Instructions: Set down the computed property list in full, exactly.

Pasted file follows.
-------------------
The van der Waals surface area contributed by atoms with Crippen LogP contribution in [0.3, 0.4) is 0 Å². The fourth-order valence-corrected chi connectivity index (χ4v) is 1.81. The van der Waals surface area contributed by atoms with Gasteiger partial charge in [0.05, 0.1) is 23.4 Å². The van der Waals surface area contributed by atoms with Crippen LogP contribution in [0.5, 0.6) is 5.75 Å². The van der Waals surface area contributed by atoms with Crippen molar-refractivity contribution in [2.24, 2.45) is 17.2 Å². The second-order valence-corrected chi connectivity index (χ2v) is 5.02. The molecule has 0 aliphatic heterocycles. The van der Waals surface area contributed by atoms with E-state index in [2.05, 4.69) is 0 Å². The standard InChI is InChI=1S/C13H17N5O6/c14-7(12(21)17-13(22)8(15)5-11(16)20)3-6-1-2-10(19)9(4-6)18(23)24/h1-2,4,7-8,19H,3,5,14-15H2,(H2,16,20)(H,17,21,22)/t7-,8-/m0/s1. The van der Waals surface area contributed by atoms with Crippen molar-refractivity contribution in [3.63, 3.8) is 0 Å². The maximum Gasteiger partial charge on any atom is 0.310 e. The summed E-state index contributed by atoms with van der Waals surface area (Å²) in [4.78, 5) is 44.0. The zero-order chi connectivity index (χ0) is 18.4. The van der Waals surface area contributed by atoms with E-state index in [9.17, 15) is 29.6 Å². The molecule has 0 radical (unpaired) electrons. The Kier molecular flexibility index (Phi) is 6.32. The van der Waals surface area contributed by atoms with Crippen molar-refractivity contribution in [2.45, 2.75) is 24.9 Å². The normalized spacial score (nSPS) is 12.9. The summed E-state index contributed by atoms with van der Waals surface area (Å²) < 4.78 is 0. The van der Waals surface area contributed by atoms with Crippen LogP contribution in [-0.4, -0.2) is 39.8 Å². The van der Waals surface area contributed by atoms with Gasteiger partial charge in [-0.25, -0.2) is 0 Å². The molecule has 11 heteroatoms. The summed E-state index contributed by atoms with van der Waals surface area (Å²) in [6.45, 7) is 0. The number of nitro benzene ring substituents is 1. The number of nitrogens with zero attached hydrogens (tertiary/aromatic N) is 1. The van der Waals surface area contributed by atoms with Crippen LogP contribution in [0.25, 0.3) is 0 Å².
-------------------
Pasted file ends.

The van der Waals surface area contributed by atoms with Crippen LogP contribution in [0.3, 0.4) is 0 Å². The fourth-order valence-corrected chi connectivity index (χ4v) is 1.81. The van der Waals surface area contributed by atoms with Gasteiger partial charge in [0.05, 0.1) is 23.4 Å². The van der Waals surface area contributed by atoms with Crippen LogP contribution in [0.5, 0.6) is 5.75 Å². The van der Waals surface area contributed by atoms with Crippen molar-refractivity contribution in [2.24, 2.45) is 17.2 Å². The second-order valence-corrected chi connectivity index (χ2v) is 5.02. The molecule has 0 aliphatic heterocycles. The van der Waals surface area contributed by atoms with E-state index in [2.05, 4.69) is 0 Å². The standard InChI is InChI=1S/C13H17N5O6/c14-7(12(21)17-13(22)8(15)5-11(16)20)3-6-1-2-10(19)9(4-6)18(23)24/h1-2,4,7-8,19H,3,5,14-15H2,(H2,16,20)(H,17,21,22)/t7-,8-/m0/s1. The van der Waals surface area contributed by atoms with Crippen molar-refractivity contribution in [3.63, 3.8) is 0 Å². The maximum Gasteiger partial charge on any atom is 0.310 e. The summed E-state index contributed by atoms with van der Waals surface area (Å²) in [4.78, 5) is 44.0. The zero-order chi connectivity index (χ0) is 18.4. The van der Waals surface area contributed by atoms with E-state index in [9.17, 15) is 29.6 Å². The molecule has 0 radical (unpaired) electrons. The Kier molecular flexibility index (Phi) is 6.32. The van der Waals surface area contributed by atoms with Crippen molar-refractivity contribution in [2.45, 2.75) is 24.9 Å². The normalized spacial score (nSPS) is 12.9. The summed E-state index contributed by atoms with van der Waals surface area (Å²) < 4.78 is 0. The van der Waals surface area contributed by atoms with Crippen LogP contribution in [-0.4, -0.2) is 39.8 Å². The van der Waals surface area contributed by atoms with Gasteiger partial charge in [-0.25, -0.2) is 0 Å². The molecule has 11 heteroatoms. The summed E-state index contributed by atoms with van der Waals surface area (Å²) in [6.45, 7) is 0. The number of nitro benzene ring substituents is 1. The number of nitrogens with zero attached hydrogens (tertiary/aromatic N) is 1. The van der Waals surface area contributed by atoms with Crippen LogP contribution in [0.25, 0.3) is 0 Å².